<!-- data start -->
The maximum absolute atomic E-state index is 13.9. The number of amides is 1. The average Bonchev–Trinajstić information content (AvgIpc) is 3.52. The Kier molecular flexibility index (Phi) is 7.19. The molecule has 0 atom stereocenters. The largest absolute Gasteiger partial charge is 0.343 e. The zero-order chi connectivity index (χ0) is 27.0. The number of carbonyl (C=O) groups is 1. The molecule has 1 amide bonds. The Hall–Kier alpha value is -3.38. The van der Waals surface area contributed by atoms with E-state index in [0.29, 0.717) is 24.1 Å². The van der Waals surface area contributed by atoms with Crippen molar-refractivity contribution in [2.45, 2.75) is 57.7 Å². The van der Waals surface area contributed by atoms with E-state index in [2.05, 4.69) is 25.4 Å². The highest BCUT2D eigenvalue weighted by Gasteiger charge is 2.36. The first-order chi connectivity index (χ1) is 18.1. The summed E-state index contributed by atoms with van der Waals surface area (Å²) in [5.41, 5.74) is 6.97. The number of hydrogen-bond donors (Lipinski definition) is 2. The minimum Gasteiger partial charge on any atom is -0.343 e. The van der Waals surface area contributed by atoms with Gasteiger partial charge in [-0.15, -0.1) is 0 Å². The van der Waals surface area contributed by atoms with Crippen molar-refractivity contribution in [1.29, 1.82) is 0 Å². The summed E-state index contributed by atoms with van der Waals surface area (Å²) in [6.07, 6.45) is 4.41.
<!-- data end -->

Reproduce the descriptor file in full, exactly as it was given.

The maximum absolute atomic E-state index is 13.9. The number of amides is 1. The average Bonchev–Trinajstić information content (AvgIpc) is 3.52. The Kier molecular flexibility index (Phi) is 7.19. The molecule has 0 atom stereocenters. The largest absolute Gasteiger partial charge is 0.343 e. The zero-order chi connectivity index (χ0) is 27.0. The number of carbonyl (C=O) groups is 1. The molecule has 1 amide bonds. The Hall–Kier alpha value is -3.38. The van der Waals surface area contributed by atoms with E-state index in [0.29, 0.717) is 24.1 Å². The van der Waals surface area contributed by atoms with Crippen molar-refractivity contribution in [2.45, 2.75) is 57.7 Å². The van der Waals surface area contributed by atoms with E-state index in [2.05, 4.69) is 25.4 Å². The highest BCUT2D eigenvalue weighted by Gasteiger charge is 2.36. The first-order chi connectivity index (χ1) is 18.1. The summed E-state index contributed by atoms with van der Waals surface area (Å²) in [5.41, 5.74) is 6.97. The number of hydrogen-bond donors (Lipinski definition) is 2. The minimum Gasteiger partial charge on any atom is -0.343 e. The van der Waals surface area contributed by atoms with Gasteiger partial charge in [-0.15, -0.1) is 0 Å². The van der Waals surface area contributed by atoms with Crippen molar-refractivity contribution in [1.29, 1.82) is 0 Å². The summed E-state index contributed by atoms with van der Waals surface area (Å²) in [6.07, 6.45) is 4.41.